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Source: p 236, With Good Reason, An Introduction to Informal Fallacies (2000 6 ed) by York U. Prof. S. Morris Engel

A more straightforward example would be this statement to a jury by the renowned criminal lawyer Clarence Darrow:

c) You folks think we city people are all crooked. but city people think you farmers are all crooked. There isn't one of you I'd trust in a horse trade, because you'd sure to skin me. But when it comes to having sympathy with a person in trouble, I'd sooner trust you folks than city folks, because you come to know people better get to be closer friends. (Quoted in Irving Stone. Clarence Darrow for the Defense: A Biography)

Darrow's argument pleads for sympathy by appealing to the innate goodwill of the jurors.

How is the above an Appeal to Pity? It appears a Valid (but Unsound) Deductive Argument:

Premise 1. All farmers sympathise with a person in trouble.

Premise 2. I trust people who sympathise with a person in trouble.

Conclusion: 3. I trust farmers.

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First of all, let's consider what an "appeal to pity" is: its an attempt to win support for one's argument by appealing to the sympathies of one's listeners. It's considered a logical fallacy because, of course, one's listener's sympathy should not be involved in the (logical) validity of the argument (i.e., one should be able to agree that an argument is valid, even if one doesn't find it persuasive). It's nevertheless a powerful and effective rhetorical tool.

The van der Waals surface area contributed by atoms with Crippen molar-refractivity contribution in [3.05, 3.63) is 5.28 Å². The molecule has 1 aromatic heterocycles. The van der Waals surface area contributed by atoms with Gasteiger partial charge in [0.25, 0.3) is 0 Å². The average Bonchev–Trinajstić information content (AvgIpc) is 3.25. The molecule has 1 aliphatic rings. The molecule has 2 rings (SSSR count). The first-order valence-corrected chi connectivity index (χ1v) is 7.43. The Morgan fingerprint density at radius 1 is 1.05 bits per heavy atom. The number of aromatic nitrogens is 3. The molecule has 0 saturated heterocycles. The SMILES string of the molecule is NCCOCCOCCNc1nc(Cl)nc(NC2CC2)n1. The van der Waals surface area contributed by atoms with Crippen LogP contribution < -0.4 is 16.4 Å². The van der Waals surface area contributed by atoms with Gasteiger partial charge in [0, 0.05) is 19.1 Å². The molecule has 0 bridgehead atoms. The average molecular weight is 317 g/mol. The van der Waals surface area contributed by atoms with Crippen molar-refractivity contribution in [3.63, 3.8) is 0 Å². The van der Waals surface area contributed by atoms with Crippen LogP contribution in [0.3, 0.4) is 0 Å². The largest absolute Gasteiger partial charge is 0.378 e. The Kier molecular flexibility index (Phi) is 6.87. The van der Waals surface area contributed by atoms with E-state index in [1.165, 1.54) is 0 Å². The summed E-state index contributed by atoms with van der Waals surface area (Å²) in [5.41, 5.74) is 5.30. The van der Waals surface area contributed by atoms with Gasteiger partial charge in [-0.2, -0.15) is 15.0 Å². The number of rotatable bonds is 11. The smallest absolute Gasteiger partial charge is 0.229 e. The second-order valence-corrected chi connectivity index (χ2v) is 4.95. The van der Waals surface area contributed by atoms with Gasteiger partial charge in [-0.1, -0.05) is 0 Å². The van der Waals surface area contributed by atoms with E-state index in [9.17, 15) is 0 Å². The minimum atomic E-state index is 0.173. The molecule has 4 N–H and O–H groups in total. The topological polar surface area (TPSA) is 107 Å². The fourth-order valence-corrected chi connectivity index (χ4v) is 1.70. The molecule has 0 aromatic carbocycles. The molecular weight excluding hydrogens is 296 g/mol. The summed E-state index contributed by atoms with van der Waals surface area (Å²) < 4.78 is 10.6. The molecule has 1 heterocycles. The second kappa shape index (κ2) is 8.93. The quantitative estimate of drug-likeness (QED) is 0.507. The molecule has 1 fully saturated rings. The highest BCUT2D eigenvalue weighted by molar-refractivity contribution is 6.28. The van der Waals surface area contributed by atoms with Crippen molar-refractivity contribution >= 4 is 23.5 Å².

Second, let's consider the "deductive argument" you adduce. While it's possible to impose such a structure on his remarks (mutatis mutandis), it doesn't get you to the right place. If Clarence Darrow were simply trying to establish the proposition "I trust farmers," he wouldn't be doing a very good job as a defence lawyer. After all, whether or not Clarence Darrow trusts farmers is entirely irrelevant to any conceivable defence. What he is trying to do is win farmers over to his side. The force of his remarks isn't to establish any particular proposition, but rather to create a connection ("he gets me!") intended to provoke them to be more sympathetic for the case he's trying to make. It is the goal or object of these statements that makes them an appeal to pity, regardless of whether or not one might discern some deductive argument within it.

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